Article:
This main bar held the karaoke, and indeed it was already in progress. The Where2sing.com listing that had sparked my interest by showing the host as 'Simply The Best Karaoke' (subscriber only feature) had listed the starting time as 7:30, but when I'd phoned to check, the lady said it had started at 7pm tonight. As I was here to test 'the best', I ordered a light meal from the servery next to the bar, then took my beer to a vacant table near the front - right in front of the stage.

Now, I expected to start listing the host's shortcomings the moment I walked in the place, but so far I had none.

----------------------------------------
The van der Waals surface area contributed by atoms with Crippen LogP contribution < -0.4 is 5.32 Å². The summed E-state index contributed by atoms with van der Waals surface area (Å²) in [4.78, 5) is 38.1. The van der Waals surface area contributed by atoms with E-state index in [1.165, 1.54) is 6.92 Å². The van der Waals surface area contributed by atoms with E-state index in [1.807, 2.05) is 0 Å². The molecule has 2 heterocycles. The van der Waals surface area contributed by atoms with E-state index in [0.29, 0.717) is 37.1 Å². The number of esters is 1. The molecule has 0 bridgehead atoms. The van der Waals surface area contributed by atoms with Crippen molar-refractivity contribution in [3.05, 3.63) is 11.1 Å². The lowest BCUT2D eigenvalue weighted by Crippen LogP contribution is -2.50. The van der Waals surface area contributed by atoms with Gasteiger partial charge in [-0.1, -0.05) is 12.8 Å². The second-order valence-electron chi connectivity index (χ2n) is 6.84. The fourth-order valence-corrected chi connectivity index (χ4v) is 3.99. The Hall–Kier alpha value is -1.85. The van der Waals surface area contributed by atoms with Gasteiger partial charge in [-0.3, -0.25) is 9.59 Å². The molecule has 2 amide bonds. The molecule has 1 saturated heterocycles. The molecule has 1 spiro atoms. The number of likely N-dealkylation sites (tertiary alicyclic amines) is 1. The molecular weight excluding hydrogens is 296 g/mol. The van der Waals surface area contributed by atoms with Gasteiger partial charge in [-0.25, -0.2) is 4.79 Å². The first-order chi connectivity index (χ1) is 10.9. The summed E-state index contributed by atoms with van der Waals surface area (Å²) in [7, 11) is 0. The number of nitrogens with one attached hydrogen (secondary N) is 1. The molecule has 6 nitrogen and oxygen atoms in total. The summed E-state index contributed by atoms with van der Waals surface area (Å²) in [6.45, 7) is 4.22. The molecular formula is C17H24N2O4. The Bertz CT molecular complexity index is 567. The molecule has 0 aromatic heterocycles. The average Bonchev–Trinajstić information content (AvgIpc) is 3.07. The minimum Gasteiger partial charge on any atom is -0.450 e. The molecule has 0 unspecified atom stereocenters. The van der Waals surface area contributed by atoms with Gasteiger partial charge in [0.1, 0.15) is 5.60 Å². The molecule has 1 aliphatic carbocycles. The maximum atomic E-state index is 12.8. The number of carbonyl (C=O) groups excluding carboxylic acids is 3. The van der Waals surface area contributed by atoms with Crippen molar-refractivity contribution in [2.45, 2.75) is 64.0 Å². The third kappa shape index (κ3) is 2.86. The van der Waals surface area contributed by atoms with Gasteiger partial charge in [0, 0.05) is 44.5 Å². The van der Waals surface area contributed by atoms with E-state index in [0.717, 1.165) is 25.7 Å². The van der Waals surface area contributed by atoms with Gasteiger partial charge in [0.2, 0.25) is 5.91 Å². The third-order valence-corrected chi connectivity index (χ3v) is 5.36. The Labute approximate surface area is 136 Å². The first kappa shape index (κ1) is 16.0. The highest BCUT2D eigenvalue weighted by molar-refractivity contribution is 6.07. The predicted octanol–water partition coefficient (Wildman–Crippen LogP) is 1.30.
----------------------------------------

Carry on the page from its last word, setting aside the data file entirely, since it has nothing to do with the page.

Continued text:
The approximately square room is filled with tables and chairs which are actually comfortable, and the bar and food servery are at the end of the room opposite that in which the karaoke is set up. The stage is a simple affair, big enough without being overly sized, and pushed hard against the back wall so there's no danger of falling off - and even a neat step at the front, carpeted the same as the stage. The singer's monitor is positioned on the proper stand and positioned just in front of the stage, and to the left and pointing across the stage is a good sized foldback speaker, plus two coloured lights throwing a broad pattern across and up at the singer and the ceiling. And the ceiling holds a few small white lights that effectively light the singer.